The next day, August 15, 2002; I was all enthused about the new destination, and shared it with my family and the Karps, Elaine’s cousin’s family that vacations with us at the lake. I described the rustic fireplaces, perfect for hot dogs and smores, the ready-to-explore island, the nice outcroppings for sun-bathing, and the jumping bluff.
It seemed to offer so many more possibilities than the Sister Islands, heretofore the only island we had ever spent any time on. Joe Pace and his family had discovered them, four tiny islets a mile and a half from Ampersand bay, just off Eagle Island: one pair only 20 yards from Eagle, the other pair out across a 150 yard channel. The close-in pair were too small for overnight camping, but offered a delightful spot to pull up your boat and picnic. Or use as a base for waterskiing. Or swim out to the farther pair. It was just barely feasible, although probably against the park rules, to build a small campfire in a shallow scrape, so we only did that once in a while.
Joe had noticed a makeshift stone fish weir, a circle of rocks in the shallow water, suitable for keeping one’s live catch, until the fish might find a gap, and escape. So Joe started the tradition of adding more stones to it. It’s a therapeutic activity, to build and rebuild a little structure, that we enjoy immediately and know that others also enjoy our anonymous labor. Big stones, little stones, it doesn’t matter. Just throw them loosely in the circle, letting the small ones fill the gaps naturally.
But we had been to the Sister Islands many times in the first few years, and a larger destination island, with more to offer, seemed to be a great idea. We made plans to go out to Bluff Island that afternoon with the Paces and the Karps. I was in the boat house contentedly fussing with the boat, when 11 year-old Nate came stomping in.
“We are not going to this Bluff Island. The Paces are going to the Sister Islands, and we are going to the Sister Islands. I do not want to go some other place. I just want to go to the Sister Islands.”
I tried to explain that we were all agreed to go to Bluff Island, and that Joe and the Paces were going with us. Nate was unimpressed, unconvinced, and not at all happy about the possibility of doing anything which might deviate from routine or separate us from the Paces.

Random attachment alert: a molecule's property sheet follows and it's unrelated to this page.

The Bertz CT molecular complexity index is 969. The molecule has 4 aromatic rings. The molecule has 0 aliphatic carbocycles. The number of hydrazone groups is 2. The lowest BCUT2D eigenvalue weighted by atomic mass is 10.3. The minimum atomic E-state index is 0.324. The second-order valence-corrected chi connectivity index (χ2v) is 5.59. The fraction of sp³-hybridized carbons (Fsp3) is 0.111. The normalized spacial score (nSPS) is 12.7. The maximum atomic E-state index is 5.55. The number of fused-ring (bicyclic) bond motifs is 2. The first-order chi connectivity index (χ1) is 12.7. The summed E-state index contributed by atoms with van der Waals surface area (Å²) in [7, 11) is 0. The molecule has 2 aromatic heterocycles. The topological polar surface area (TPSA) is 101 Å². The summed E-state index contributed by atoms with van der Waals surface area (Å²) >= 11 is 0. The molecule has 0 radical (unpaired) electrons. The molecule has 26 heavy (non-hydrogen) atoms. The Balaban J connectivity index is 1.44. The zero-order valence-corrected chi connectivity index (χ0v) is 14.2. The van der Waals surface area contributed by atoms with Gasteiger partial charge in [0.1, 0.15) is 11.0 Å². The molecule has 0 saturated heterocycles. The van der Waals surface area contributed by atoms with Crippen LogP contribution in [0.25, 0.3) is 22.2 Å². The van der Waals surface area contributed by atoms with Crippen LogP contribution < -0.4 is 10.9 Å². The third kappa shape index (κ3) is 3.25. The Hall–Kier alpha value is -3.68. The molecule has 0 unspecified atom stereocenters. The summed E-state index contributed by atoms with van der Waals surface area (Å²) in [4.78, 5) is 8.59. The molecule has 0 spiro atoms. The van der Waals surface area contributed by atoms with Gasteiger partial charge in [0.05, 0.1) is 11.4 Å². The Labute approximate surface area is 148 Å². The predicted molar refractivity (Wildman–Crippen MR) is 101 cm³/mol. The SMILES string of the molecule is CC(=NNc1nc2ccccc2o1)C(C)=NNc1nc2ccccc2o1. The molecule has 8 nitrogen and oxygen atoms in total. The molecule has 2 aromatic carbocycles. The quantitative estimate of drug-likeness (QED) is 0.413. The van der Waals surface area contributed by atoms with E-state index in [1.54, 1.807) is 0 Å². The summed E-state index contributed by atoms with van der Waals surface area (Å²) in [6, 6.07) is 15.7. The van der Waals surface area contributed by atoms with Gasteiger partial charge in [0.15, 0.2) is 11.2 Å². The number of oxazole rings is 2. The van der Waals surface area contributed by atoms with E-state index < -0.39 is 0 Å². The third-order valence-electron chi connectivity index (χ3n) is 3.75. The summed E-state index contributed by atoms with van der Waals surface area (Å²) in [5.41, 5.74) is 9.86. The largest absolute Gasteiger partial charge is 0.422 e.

Nonetheless, we packed our lunch and towels and bathing suits and life jackets and chairs and floaties and Swiss Army knives and books and whatever else we could cram into the 13-foot Whaler and shuttled out to Bluff Island. The small little Whaler, laden with such piles of gear, and adults who are distinctly not so small, chugged out the three miles to Bluff Island. We actually are not very organized in these outings; there’s invariably some delay, some over-packing, and some things are left behind. Pulled together on the spur of the moment, the food does not always include a appropriate full lunch, snack, drink, fruit, and dessert for everyone. This day we were taking Robbie with us, a kid from a family of extraordinarily skinny people. Well out in the lake, beyond the point of no-return on our second shuttle, I asked Robbie what he had brought for lunch. “Nothing.”
Once there, with the Paces and the Karps, any discontent melted away in the bright summer sun and the deep cool water. With the supplies and chairs set up at the far picnic area, we explored the island; Joe and Chelsea carved walking sticks. Many of us soon gravitated to the bluff. Joe had earlier explored the water underneath it with his boat’s depth finder, and assured us that it was deep all the way around.
We mustered up our courage, and one by one, we all jumped into the water, from a higher or lower spot. The bluff slopes up from the lake, so you can jump off a one-foot ledge, a twelve-foot ledge, or anywhere in-between. From the sheer front, it also slopes back up the hill, facing west to catch the afternoon sun. The water is quite deep, and the face of the rock is quite sheer, so it’s not so simple to get back up. But off to the right, where it slopes down, there is a natural seat just below the waterline. At least we think it’s natural; while extraordinarily convenient, it’s rough and rounded and gives no hint of being man-made. We took to bluff-jumping immediately, although not everyone jumps. The moms are notoriously resistant, but the dads and the kids of both sexes make up for it.
It is the greatest feeling in the world, to approach that ledge, look down the surprisingly high-seeming twelve feet, gather up your courage once again, jump into the water, bubble back up, swim over to the seat, pull yourself out of the water, run dripping up the ledge, plop down on a towel next a family member or friend, talk about something or nothing, and feel the warmth of the sun drying you off. The lake stretches out beneath you, extending off to the north, meeting the rolling Adirondack mountains.
The lake itself is special.